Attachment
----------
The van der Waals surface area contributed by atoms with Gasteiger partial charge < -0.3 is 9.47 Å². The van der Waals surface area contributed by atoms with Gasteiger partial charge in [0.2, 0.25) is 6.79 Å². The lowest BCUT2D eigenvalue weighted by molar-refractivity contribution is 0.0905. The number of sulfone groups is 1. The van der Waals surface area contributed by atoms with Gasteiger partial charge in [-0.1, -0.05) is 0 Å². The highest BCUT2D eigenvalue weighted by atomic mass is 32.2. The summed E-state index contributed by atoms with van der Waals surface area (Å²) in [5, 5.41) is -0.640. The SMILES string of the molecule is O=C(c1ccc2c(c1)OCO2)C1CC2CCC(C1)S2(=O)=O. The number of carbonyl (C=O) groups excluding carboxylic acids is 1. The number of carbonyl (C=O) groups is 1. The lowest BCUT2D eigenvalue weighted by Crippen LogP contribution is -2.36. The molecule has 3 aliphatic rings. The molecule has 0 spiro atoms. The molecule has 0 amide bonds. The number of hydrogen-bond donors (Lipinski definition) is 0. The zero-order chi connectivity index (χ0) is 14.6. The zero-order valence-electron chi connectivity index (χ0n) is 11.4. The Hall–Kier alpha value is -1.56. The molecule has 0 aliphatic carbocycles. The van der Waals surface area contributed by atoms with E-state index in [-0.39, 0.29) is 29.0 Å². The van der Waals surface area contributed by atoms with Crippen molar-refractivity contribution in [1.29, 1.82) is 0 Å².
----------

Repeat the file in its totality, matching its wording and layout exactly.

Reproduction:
The van der Waals surface area contributed by atoms with Gasteiger partial charge < -0.3 is 9.47 Å². The van der Waals surface area contributed by atoms with Gasteiger partial charge in [0.2, 0.25) is 6.79 Å². The lowest BCUT2D eigenvalue weighted by molar-refractivity contribution is 0.0905. The number of sulfone groups is 1. The van der Waals surface area contributed by atoms with Gasteiger partial charge in [-0.1, -0.05) is 0 Å². The highest BCUT2D eigenvalue weighted by atomic mass is 32.2. The summed E-state index contributed by atoms with van der Waals surface area (Å²) in [5, 5.41) is -0.640. The SMILES string of the molecule is O=C(c1ccc2c(c1)OCO2)C1CC2CCC(C1)S2(=O)=O. The number of carbonyl (C=O) groups excluding carboxylic acids is 1. The number of carbonyl (C=O) groups is 1. The lowest BCUT2D eigenvalue weighted by Crippen LogP contribution is -2.36. The molecule has 3 aliphatic rings. The molecule has 0 spiro atoms. The molecule has 0 amide bonds. The number of hydrogen-bond donors (Lipinski definition) is 0. The zero-order chi connectivity index (χ0) is 14.6. The zero-order valence-electron chi connectivity index (χ0n) is 11.4. The Hall–Kier alpha value is -1.56. The molecule has 0 aliphatic carbocycles. The van der Waals surface area contributed by atoms with E-state index in [-0.39, 0.29) is 29.0 Å². The van der Waals surface area contributed by atoms with Crippen molar-refractivity contribution in [1.29, 1.82) is 0 Å².